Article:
[ 16. Dec 2015 ]

Eviction of the Idomeni Refugee Camp (Greece)

People were forced to get on busses.

Idomeni got violently evicted in the morning of 9th of December 2015. Report by activists of the No Border Kitchen.


On the 9th of December 2015 the refugee camp in Idomeni at the greek-macedonian border was evicted by the police. The camp came into being four weeks ago and has been expanding massively over the last weeks since the border has been closed by Macedonia for all refugees, except for those of Syrian, Iraqi or Afghan nationality. The situation in the camp got worse and worse, sanitary facilities and food supply by NGOs were insufficient for the growing number of people. This is why we decided to create a No Border Kitchen in Idomeni. In cooperation with refugees we ensured food supply for approximately 3000 people a day.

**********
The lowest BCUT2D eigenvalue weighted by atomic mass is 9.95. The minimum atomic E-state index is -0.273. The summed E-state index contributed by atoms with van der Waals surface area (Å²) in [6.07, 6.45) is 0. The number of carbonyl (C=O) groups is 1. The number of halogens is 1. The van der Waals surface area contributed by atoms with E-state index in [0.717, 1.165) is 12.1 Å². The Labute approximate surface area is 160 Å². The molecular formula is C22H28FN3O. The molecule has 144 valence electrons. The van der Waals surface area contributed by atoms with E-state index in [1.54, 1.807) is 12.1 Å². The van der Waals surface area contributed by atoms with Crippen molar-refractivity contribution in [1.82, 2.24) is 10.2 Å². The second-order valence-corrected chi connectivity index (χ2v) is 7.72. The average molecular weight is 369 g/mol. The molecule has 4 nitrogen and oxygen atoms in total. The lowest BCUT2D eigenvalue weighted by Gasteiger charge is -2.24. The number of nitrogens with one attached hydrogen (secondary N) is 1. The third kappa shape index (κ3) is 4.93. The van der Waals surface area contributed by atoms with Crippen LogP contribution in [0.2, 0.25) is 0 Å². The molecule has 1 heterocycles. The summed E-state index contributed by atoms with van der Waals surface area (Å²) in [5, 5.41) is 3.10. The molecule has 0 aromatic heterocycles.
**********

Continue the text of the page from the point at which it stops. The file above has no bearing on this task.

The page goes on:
Wednesday morning around 8 o clock the police began to evict the camp. The refugees had no time to pack their belongings, many tents were destroyed and the camp was left behind in a state of devastation. Refugees were not allowed to leave the camp on their own but were forced to get on busses probably going to Athens. Although there is information that people had to continue from Athens or were forced to leave the bus on the open highway.

In some cases the police used open violence towards refugees, children and teenagers among them, who refused to leave their tents voluntarily. Cries of pain were heard from the tents entered by the police. Some refugees were separated from the others and got arrested, beaten and removed from the camp in police cars.

Attempts to observe what was happening were prevented by the police. Also we were informed that taking pictures was illegal. People who tried to take photos anyways got shouted at, beaten and arrested. Even people watching the events from distance were sent away. Not even journalists were allowed to enter the camp as the whole area surrounding Idomeni was blocked. Journalists who tried to take pictures were arrested. In general there seemed to be a great interest in keeping the public from witnessing what was going on in Idomeni.